Thursday, August 30, 2007

Weather and Invisible Poverty

Yesterday we had the first spare day of the year. The temperature reached 92, or 94 or 96 depending on which weather forecaster was correct. In the heat of the afternoon my house felt like it was fighting a loosing battle against a heat monster threatening to beat it down. Five minute intervals crept by as though they were hours and every time I checked the clock it seemed the day would never end. At the same time California ISO was posting flex alerts because the demand for power was so great.

Since I did not feel comfortable turning my computer on--and probably would have stuck to the keyboard if I'd tried to type--I turned on the television instead. Commemorations of Hurricane Katrina abounded. News reports that we are now spending approximately two billion dollars a day on the war in Iraq were interspersed with reports on the huge tasks still to be accomplished to bring the Gulf states hit by Hurricane Katrina back into the fold of the national economy.

At the time the levees broke in New Orleans after the hurricane two years ago, I was struck by the images of the elderly and disabled stuck in the Astrodome and waiting for help that could not come quickly enough because of the water. One image in particular still stands out. A person in a wheelchair had died and someone had draped a blanket over the body and the chair. That person would have been me in a similar disaster. Two years later there are homes that have not been rebuilt, insurance claims that have not been honored and peoples lives that are still broken. Much healing is needed.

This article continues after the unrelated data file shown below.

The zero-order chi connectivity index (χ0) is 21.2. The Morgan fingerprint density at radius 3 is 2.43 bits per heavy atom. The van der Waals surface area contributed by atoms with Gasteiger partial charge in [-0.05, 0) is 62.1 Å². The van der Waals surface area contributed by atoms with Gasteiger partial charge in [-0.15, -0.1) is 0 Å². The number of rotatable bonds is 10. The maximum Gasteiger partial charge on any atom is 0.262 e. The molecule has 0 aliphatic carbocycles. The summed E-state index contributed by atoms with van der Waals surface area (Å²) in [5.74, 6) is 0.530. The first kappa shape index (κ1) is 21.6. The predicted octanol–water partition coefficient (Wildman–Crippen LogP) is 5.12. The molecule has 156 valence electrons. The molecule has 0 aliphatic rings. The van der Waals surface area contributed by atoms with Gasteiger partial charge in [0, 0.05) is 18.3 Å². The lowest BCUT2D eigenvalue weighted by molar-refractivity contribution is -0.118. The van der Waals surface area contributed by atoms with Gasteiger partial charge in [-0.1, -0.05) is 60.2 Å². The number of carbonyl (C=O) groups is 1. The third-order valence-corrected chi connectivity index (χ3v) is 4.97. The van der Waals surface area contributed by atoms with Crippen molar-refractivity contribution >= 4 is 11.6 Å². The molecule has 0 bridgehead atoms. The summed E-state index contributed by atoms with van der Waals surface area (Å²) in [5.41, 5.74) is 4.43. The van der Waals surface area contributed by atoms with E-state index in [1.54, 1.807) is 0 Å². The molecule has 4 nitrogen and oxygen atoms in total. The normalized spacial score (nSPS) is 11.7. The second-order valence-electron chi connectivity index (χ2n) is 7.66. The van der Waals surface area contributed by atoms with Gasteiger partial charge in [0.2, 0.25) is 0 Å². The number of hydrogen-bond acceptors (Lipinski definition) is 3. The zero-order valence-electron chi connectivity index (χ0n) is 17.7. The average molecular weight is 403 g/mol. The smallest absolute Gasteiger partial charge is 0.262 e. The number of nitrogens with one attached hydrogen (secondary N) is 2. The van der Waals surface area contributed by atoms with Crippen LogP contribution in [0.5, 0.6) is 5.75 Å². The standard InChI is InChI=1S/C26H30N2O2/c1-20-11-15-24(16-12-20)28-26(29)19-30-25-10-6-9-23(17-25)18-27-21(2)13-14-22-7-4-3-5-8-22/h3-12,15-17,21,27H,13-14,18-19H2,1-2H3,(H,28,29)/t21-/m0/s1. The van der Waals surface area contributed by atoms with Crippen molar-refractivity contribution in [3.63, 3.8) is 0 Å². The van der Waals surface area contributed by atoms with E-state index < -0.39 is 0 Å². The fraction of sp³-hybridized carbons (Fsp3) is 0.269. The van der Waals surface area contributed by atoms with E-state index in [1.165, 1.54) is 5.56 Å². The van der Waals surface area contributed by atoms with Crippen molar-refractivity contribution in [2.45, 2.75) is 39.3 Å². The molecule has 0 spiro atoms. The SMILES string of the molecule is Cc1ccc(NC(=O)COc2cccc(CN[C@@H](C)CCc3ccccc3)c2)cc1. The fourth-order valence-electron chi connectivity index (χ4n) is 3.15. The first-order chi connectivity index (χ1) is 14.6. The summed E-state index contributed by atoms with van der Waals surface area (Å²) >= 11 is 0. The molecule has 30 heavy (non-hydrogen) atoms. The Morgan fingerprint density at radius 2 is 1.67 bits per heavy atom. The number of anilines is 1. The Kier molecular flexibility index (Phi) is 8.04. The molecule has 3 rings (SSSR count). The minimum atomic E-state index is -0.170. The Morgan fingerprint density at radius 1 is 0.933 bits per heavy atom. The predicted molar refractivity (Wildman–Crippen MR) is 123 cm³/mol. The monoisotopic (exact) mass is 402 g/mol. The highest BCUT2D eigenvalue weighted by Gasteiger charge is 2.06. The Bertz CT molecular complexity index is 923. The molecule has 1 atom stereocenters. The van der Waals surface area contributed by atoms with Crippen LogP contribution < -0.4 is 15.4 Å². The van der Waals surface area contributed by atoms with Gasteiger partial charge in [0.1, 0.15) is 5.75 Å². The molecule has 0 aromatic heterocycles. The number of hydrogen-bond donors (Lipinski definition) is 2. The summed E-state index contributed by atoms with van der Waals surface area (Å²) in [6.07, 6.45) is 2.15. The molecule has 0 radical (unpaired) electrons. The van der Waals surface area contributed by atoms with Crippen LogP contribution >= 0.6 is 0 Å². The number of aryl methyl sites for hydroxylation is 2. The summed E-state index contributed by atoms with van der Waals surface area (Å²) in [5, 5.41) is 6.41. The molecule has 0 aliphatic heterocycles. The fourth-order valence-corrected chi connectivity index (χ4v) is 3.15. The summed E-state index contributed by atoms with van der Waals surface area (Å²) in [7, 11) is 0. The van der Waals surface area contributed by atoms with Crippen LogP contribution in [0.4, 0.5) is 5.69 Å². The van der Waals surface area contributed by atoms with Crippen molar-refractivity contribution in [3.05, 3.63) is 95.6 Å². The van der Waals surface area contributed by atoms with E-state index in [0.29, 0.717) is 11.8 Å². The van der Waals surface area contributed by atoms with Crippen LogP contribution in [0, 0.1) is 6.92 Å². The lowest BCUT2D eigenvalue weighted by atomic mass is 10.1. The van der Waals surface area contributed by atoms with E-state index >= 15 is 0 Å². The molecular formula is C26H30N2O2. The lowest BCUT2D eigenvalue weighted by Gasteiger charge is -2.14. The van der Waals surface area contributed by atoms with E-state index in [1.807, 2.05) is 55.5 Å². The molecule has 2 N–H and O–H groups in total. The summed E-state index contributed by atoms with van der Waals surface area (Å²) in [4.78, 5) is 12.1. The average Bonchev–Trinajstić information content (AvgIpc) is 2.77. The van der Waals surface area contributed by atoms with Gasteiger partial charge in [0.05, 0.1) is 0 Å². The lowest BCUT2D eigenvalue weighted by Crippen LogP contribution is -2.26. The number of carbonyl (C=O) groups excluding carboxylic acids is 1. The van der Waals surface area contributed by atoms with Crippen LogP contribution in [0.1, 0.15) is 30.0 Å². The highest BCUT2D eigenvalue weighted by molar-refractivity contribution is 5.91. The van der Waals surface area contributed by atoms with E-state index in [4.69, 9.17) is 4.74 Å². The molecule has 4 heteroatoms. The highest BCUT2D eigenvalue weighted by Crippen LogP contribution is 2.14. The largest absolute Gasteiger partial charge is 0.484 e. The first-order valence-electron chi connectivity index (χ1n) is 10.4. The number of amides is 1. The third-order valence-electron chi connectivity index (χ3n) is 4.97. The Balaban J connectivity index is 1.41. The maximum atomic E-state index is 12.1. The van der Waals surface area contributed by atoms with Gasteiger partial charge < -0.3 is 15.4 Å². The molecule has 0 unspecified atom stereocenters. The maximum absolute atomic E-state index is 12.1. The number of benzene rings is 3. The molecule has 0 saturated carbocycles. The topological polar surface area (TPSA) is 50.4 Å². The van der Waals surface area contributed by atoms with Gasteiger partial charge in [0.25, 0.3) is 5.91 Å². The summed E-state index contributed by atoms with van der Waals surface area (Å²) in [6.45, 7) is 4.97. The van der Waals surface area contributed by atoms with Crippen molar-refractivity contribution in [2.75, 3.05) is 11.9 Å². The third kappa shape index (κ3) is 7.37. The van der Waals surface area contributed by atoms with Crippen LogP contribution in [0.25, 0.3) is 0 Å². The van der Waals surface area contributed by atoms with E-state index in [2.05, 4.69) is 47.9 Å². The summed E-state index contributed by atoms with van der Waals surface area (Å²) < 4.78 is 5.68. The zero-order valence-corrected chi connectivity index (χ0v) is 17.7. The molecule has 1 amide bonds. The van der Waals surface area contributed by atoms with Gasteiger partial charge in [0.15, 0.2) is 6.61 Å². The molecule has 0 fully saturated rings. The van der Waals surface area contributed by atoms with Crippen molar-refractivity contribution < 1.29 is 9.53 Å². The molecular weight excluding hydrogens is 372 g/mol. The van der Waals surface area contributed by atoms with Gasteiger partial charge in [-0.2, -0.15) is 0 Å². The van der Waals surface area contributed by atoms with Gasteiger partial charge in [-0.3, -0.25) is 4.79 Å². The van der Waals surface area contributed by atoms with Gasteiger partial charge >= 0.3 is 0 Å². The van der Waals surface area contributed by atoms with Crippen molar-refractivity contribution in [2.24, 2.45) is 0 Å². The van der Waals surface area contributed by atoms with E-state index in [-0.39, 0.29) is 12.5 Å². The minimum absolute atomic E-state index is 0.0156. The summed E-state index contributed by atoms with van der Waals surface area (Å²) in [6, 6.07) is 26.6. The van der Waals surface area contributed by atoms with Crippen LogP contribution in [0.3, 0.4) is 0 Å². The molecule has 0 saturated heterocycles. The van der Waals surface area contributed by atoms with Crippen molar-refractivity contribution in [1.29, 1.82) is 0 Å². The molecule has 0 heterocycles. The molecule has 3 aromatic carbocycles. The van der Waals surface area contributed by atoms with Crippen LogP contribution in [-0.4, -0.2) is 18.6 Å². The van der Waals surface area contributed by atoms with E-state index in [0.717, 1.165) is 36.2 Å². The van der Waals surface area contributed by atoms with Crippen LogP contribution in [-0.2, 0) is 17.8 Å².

What concerns me the most though, is the burden that is carried by the invisible poor in this country. No one marches on our behalf. No one protests when government benefits are cut and services not provided. The invisible remain invisible and the poor remain poor.

Many of these problems could be solved with small changes. Increases in food stamps. Subsidies for computers, training in how to use them and networking to find work online could lift the homebound, or nearly homebound, invisible poor, if not into the middle class, at least into a more endurable level of poverty. Community service volunteer programs could help a great deal.

An increase in the amount that social security disability recipients are "allowed" to earn would make substantive differences in the lives and independence of so many disabled people. There would probably be a concomitant decline in health care expenses, too for people who have something to do in the day, get up to do it and people who can take care of their own selves do not have to wait for someone to come and do something for them. In many instances, poverty is far more disabling than the physical disabilities that people cope with every day.

In the year before the national election year, I would so very much like to see the needs of the invisible poor addressed as well as the needs of those who are seen in all of the media pieces. Lets make life more livable for all of the people in this great, but flawed, nation of ours.

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